As chilly, winter temperatures spread through the Lehigh Valley, so do the yearly outbreaks of whooping cough that permeate the halls of the East Penn School District’s various buildings.
Since November, there have been at least 21 confirmed cases of whooping cough across the EPSD’s 10 schools; so far, at least 13 students at Emmaus High School have contracted whooping cough, making up the majority of the reported cases.
Lehigh County, according to the Pennsylvania Department of Health, has had the highest frequency of whooping cough in the state so far this winter.
Whooping cough, known in the medical field as pertussis, is a respiratory disease that originates from bacteria. It causes uncontrollable and violent coughing, followed by deep breaths that result in a ‘whooping’ sound. It can often last up to 10 weeks, hence its nickname as the ‘100-day cough,’ and in extreme cases can cause weight loss and rib fractures. One of its most worrisome traits is that it is highly contagious and can be quickly and easily spread from coughing and sneezing in public places.
Emmaus High School takes a variety of steps each year in an attempt to prevent a widespread outbreak of whooping cough. Not only do school officials distribute information and alerts on new cases through email and on the school website, they also send out automated calls if the amount of cases reaches a certain point.
East Penn also, as health teacher Jeannine Martini describes, includes various preventive methods in the middle school and 10th grade health curriculums.
“We focus a lot on how to reduce [communicable diseases] being spread from person to person and what steps kids can take individually in order to make sure that they’re putting themselves at minimum risk for coming in contact with anything,” Martini said.
Washing one’s hands, properly covering coughs and sneezes, maintaining healthy sleep patterns, and monitoring nutrition choices are all steps that students can take to help prevent the spread of communicable diseases; however, the easiest way to hinder the spread is through vaccinations.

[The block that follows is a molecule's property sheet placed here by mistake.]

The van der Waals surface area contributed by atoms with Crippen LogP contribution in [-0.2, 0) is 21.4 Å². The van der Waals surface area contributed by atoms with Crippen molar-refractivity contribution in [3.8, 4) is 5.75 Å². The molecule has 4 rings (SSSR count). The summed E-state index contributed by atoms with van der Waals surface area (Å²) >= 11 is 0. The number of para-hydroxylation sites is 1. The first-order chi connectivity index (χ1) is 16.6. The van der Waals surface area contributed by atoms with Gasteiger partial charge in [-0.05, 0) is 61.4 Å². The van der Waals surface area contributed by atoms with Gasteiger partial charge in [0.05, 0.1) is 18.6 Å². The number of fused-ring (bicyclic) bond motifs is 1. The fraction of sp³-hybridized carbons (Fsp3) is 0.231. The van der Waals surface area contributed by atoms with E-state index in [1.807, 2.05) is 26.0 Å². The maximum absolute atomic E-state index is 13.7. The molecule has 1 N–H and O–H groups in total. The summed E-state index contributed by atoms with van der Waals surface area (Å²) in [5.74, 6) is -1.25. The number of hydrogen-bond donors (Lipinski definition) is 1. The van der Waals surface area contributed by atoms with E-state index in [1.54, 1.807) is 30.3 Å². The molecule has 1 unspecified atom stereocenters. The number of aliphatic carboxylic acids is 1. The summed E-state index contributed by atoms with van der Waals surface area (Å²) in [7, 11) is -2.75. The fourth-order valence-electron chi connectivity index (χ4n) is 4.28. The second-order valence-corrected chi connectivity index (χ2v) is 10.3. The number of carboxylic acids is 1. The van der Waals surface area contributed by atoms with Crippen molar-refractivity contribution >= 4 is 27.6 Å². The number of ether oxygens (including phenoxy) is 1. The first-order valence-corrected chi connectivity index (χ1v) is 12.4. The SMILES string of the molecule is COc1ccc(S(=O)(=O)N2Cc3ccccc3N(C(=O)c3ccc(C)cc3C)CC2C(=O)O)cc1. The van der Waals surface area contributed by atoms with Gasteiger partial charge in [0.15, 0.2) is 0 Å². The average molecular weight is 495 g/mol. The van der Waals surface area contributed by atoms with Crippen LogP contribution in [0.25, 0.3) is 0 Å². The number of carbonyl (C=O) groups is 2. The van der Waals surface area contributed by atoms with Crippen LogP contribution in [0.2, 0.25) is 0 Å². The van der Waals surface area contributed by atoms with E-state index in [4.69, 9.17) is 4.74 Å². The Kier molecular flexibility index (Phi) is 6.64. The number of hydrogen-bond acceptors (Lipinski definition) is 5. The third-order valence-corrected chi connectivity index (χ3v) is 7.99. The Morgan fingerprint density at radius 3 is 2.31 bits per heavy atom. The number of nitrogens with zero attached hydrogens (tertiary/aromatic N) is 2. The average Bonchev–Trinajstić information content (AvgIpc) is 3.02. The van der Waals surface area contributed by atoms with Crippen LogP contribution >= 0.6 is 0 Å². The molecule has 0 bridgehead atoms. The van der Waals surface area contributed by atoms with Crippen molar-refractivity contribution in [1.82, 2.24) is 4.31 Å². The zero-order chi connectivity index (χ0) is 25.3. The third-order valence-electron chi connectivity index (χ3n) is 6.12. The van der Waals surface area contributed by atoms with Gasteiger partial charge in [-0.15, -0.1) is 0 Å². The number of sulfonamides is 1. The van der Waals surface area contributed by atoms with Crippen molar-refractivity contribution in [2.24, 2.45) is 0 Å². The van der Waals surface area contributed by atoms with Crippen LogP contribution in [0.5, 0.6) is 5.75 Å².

In Pennsylvania, it is recommended for children to receive five doses of the vaccine DTaP at any point between the age of two months and four to six years old. As DTaP loses effectiveness over time, it is required that all students entering seventh grade receive a booster vaccine named Tdap. Both DTaP and Tdap protect against not only pertussis, but tetanus and diphtheria as well.
Vaccinations are also part of the health curriculum, which teaches students a broader understanding of what they are and how they affect the body.
When a person receives a vaccination, a weakened version of a virus or disease is injected into the person’s body. As a result, they are able to develop a stronger resistance against it. There has recently been a rise in concerns over adverse effects or symptoms that can originate from vaccinations. While the CDC dismisses such accusations, concerns and questions from individuals are still legally understood and acknowledged by Pennsylvania law through exemptions from vaccinations.
Currently, there are three types of exemptions allowed by the state and school district: religious, medical, and philosophical.
In the case of religious and philosophical exemptions, the child’s guardian must provide written proof that their personal beliefs conflict with the idea of vaccinations. Proof of medical exemptions, in the case of a student with a disorder in which vaccines will harm their wellbeing, are at the discretion of a doctor. 2018 data from the Department of Health shows, 97.7 percent of seventh and 12th graders in the Lehigh Valley received their required Tdap vaccine. Thirty-four students in these two grades were legally exempt.